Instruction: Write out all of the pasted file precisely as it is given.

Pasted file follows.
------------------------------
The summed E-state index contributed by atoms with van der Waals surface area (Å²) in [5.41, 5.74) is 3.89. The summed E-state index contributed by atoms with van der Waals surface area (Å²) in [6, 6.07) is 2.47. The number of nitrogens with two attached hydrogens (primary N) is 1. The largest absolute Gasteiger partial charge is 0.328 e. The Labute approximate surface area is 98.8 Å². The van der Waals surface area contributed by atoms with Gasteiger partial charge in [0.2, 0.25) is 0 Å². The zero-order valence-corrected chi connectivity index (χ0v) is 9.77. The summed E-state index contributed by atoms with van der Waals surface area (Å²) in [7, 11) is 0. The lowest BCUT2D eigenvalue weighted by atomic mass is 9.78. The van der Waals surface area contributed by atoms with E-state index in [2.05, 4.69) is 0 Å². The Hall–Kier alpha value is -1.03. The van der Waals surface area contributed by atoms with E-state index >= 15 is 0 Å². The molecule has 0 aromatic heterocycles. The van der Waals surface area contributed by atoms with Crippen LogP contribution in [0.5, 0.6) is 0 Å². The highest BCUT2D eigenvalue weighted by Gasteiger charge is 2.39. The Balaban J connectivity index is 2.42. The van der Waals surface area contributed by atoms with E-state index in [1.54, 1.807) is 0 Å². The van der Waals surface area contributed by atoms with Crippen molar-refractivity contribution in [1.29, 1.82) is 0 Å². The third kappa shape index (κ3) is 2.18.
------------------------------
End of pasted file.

The summed E-state index contributed by atoms with van der Waals surface area (Å²) in [5.41, 5.74) is 3.89. The summed E-state index contributed by atoms with van der Waals surface area (Å²) in [6, 6.07) is 2.47. The number of nitrogens with two attached hydrogens (primary N) is 1. The largest absolute Gasteiger partial charge is 0.328 e. The Labute approximate surface area is 98.8 Å². The van der Waals surface area contributed by atoms with Gasteiger partial charge in [0.2, 0.25) is 0 Å². The zero-order valence-corrected chi connectivity index (χ0v) is 9.77. The summed E-state index contributed by atoms with van der Waals surface area (Å²) in [7, 11) is 0. The lowest BCUT2D eigenvalue weighted by atomic mass is 9.78. The van der Waals surface area contributed by atoms with E-state index in [2.05, 4.69) is 0 Å². The Hall–Kier alpha value is -1.03. The van der Waals surface area contributed by atoms with E-state index >= 15 is 0 Å². The molecule has 0 aromatic heterocycles. The van der Waals surface area contributed by atoms with Crippen LogP contribution in [0.5, 0.6) is 0 Å². The highest BCUT2D eigenvalue weighted by Gasteiger charge is 2.39. The Balaban J connectivity index is 2.42. The van der Waals surface area contributed by atoms with E-state index in [1.54, 1.807) is 0 Å². The van der Waals surface area contributed by atoms with Crippen molar-refractivity contribution in [1.29, 1.82) is 0 Å². The third kappa shape index (κ3) is 2.18.